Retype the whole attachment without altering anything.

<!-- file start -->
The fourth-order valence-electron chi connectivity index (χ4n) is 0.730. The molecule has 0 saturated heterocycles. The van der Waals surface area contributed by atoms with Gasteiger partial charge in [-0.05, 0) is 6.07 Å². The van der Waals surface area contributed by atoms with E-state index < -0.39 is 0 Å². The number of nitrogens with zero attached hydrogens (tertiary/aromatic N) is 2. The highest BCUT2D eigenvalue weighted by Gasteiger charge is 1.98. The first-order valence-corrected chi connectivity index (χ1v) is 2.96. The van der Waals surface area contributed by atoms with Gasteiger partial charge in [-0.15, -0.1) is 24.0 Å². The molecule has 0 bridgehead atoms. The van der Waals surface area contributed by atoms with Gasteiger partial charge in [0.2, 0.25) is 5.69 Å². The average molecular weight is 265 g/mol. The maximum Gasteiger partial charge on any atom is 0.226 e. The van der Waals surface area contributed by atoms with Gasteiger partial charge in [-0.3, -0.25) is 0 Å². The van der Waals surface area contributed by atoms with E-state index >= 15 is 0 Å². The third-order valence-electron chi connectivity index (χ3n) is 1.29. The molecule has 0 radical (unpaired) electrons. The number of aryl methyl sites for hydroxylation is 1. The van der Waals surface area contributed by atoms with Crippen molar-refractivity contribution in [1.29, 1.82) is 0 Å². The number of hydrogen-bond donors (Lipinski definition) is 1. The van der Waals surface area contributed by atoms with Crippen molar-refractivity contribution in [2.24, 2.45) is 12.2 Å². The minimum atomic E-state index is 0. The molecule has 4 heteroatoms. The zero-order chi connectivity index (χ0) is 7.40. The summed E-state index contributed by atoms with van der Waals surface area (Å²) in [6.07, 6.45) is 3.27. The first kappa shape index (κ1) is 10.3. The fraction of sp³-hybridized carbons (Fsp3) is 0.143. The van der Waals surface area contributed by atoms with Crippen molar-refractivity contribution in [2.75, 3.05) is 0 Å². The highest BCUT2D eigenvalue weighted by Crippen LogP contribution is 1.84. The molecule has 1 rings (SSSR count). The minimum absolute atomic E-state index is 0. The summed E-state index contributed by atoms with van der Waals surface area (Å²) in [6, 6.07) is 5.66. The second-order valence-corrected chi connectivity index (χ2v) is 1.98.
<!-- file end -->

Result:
The fourth-order valence-electron chi connectivity index (χ4n) is 0.730. The molecule has 0 saturated heterocycles. The van der Waals surface area contributed by atoms with Gasteiger partial charge in [-0.05, 0) is 6.07 Å². The van der Waals surface area contributed by atoms with E-state index < -0.39 is 0 Å². The number of nitrogens with zero attached hydrogens (tertiary/aromatic N) is 2. The highest BCUT2D eigenvalue weighted by Gasteiger charge is 1.98. The first-order valence-corrected chi connectivity index (χ1v) is 2.96. The van der Waals surface area contributed by atoms with Gasteiger partial charge in [-0.15, -0.1) is 24.0 Å². The molecule has 0 bridgehead atoms. The van der Waals surface area contributed by atoms with Gasteiger partial charge in [0.2, 0.25) is 5.69 Å². The average molecular weight is 265 g/mol. The maximum Gasteiger partial charge on any atom is 0.226 e. The van der Waals surface area contributed by atoms with Gasteiger partial charge in [-0.3, -0.25) is 0 Å². The van der Waals surface area contributed by atoms with E-state index >= 15 is 0 Å². The third-order valence-electron chi connectivity index (χ3n) is 1.29. The molecule has 0 radical (unpaired) electrons. The number of aryl methyl sites for hydroxylation is 1. The van der Waals surface area contributed by atoms with Crippen molar-refractivity contribution in [1.29, 1.82) is 0 Å². The number of hydrogen-bond donors (Lipinski definition) is 1. The van der Waals surface area contributed by atoms with Crippen molar-refractivity contribution in [2.24, 2.45) is 12.2 Å². The minimum atomic E-state index is 0. The molecule has 4 heteroatoms. The zero-order chi connectivity index (χ0) is 7.40. The summed E-state index contributed by atoms with van der Waals surface area (Å²) in [6.07, 6.45) is 3.27. The first kappa shape index (κ1) is 10.3. The fraction of sp³-hybridized carbons (Fsp3) is 0.143. The van der Waals surface area contributed by atoms with Crippen molar-refractivity contribution in [2.75, 3.05) is 0 Å². The highest BCUT2D eigenvalue weighted by Crippen LogP contribution is 1.84. The molecule has 1 rings (SSSR count). The minimum absolute atomic E-state index is 0. The summed E-state index contributed by atoms with van der Waals surface area (Å²) in [6, 6.07) is 5.66. The second-order valence-corrected chi connectivity index (χ2v) is 1.98.